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Should the Red Bulls be as satisfied with last night’s performance as they seem to be?

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Concerns that last night’s video-assisted 1-0 victory is the best we can hope for

New York City FC v New York Red Bulls Photo by Mike Stobe/Getty Images

To hear Chris Armas tell it, the New York Red Bulls’ 1-0 victory Thursday’s night over New York City FC in a muted closed-door derby was an ideal performance from his team.

Unlike the view this site took on last month’s Atlanta victory which appeared to be a practical adjustment to a specific game and opponent, this victory against City appears (in Armas’ own words) to be his ideal form of a Red Bulls victory. A beaming Armas live on MSG said he was happy with what he saw during a dire first half in which City repeatedly carved the defense open and after the match stated “our principles showed up on the day...we looked like a mature team.”

If last night’s touch-and-go victory that required a comical goalkeeping error from Sean Johnson to squeak past a struggling NYCFC team is his idea of high standards being met, it’s not enough.

Problems reappeared (particularly in a first half where City saw clearly the better of chances) with the continued baffling deployment of Daniel Royer as a lone center forward. It’s misleading to claim the nominal winger Royer was playing as a false 9 in this formation since, like in last month’s losses, the eventual conclusion of the team’s attacks are not slick passing combinations through the middle but aimless crosses from deep to a 5’9” Royer with little nearby support. At worst it appears this new deployment is - like the deployment of holding midfielder Cristian Cásseres in an advanced ball-carrying 8 role - a ham-fisted attempt to get a player perceived as dangerous closer to the goal without recognizing any of the team movement that helps Royer and Cásseres score when not deployed as strikers.

His use of Kaku remains not only inept but increasingly insulting to the team’s highest-paid player, one who is routinely at the top of league-wide chance creation and pressing metrics. Armas seemed excited to state that his tactical goal from the outset was to use the team’s most talented player only as a chess piece late in the match. If Armas’ ideal win is putting a blunted midfield with Marc Rzatkowski on the pitch to wait out a game with static play before opening the game up with the team’s actual high-level talent, it’s a far more risky and cynical version of the one-dimensional but maximalist tactics of Jesse Marsch’s teams. When the entire premise of Armas’ managerial tenure is continuing and improving on Marsch’s setup, this is a problem both aesthetically and competitively.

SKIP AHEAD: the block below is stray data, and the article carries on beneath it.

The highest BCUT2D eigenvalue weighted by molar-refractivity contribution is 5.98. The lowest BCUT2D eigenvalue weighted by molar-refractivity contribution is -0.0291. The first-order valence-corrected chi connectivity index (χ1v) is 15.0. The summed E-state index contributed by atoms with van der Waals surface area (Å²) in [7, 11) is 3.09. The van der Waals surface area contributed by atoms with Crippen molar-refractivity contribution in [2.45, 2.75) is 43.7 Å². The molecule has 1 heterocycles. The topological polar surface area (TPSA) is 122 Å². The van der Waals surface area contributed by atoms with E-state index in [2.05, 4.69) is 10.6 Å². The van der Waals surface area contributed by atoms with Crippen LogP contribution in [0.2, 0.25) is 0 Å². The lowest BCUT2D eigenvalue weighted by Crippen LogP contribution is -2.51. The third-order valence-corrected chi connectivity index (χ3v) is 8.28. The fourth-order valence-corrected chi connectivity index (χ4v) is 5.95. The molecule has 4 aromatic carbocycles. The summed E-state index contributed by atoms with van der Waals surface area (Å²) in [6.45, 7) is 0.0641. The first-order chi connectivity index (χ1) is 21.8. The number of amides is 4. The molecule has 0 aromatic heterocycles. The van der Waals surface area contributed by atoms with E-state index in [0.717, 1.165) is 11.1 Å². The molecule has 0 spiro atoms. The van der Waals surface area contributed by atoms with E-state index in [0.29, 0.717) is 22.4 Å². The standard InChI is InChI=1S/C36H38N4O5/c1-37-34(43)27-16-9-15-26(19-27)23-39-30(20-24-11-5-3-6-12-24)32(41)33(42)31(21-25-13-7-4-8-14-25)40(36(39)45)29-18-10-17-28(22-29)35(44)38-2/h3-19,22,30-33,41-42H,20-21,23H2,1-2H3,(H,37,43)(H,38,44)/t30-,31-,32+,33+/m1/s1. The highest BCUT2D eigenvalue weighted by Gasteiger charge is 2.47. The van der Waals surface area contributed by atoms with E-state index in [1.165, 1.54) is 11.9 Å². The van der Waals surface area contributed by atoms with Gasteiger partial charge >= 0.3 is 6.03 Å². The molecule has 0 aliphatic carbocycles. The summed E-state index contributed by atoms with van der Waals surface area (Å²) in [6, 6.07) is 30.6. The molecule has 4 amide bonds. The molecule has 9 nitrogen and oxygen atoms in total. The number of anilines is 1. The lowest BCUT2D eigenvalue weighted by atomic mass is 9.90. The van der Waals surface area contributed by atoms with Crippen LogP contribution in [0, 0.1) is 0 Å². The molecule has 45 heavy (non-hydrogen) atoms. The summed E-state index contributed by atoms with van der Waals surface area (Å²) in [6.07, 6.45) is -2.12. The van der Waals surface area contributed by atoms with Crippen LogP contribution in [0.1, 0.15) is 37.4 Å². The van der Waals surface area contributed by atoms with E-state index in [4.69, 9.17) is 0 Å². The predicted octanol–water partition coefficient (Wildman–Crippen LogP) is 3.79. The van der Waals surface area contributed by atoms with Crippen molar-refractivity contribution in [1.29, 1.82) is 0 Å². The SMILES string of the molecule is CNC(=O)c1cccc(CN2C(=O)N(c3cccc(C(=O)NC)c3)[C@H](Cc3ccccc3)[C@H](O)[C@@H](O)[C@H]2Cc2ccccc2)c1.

Marsch’s teams embraced a certain ugliness and disrespect for aesthetics, but it certainly wasn’t the type of pragmatism that seeks to hang on for dear life and win 1-0. Marsch viewed every game as difficult, but not because he respected opponents as Armas repeatedly states, but because he wanted to beat them 5-0. This is no longer the same team that got upset with each other when they didn’t create precise cutbacks in the box for Bradley Wright-Phillips in a game they were already winning. It is a team aimlessly crossing from deep to an undersized winger deployed as a center forward and apparently satisfied with the product. Even the team’s once-feared pressing scheme had an arbitrary, non-holistic feel to it as pointed out by some observers.

The stats from the last two years bolster the impression that Armas’ ideal win is a game where you barely survive. Astoundingly, despite having a winning record over 68 competitive matches, the team’s positive goal differential under Armas is only 11. Under his leadership and principles this team either gets the first goal and hangs on for dear life or gets thoroughly outclassed. If this is the way Armas wants to approach league play, it is not a platform to get the best out of young players such as fullback Mandela Egbo, who made his club debut by being deployed as a cynical defensive gambit in an advanced wing position. It would be a waste of incoming talent like Dru Yearwood and Samuel Tetteh to have them chasing table scrap second balls from easily-defended crosses.

Perhaps this is a club and fanbase so desperate for the validation of a cup victory that this ideology can be seen as a primitive-but-practical approach to finally getting to that mountaintop. But if the hike up under Armas is not only this precarious but this joyless, is it really worth it?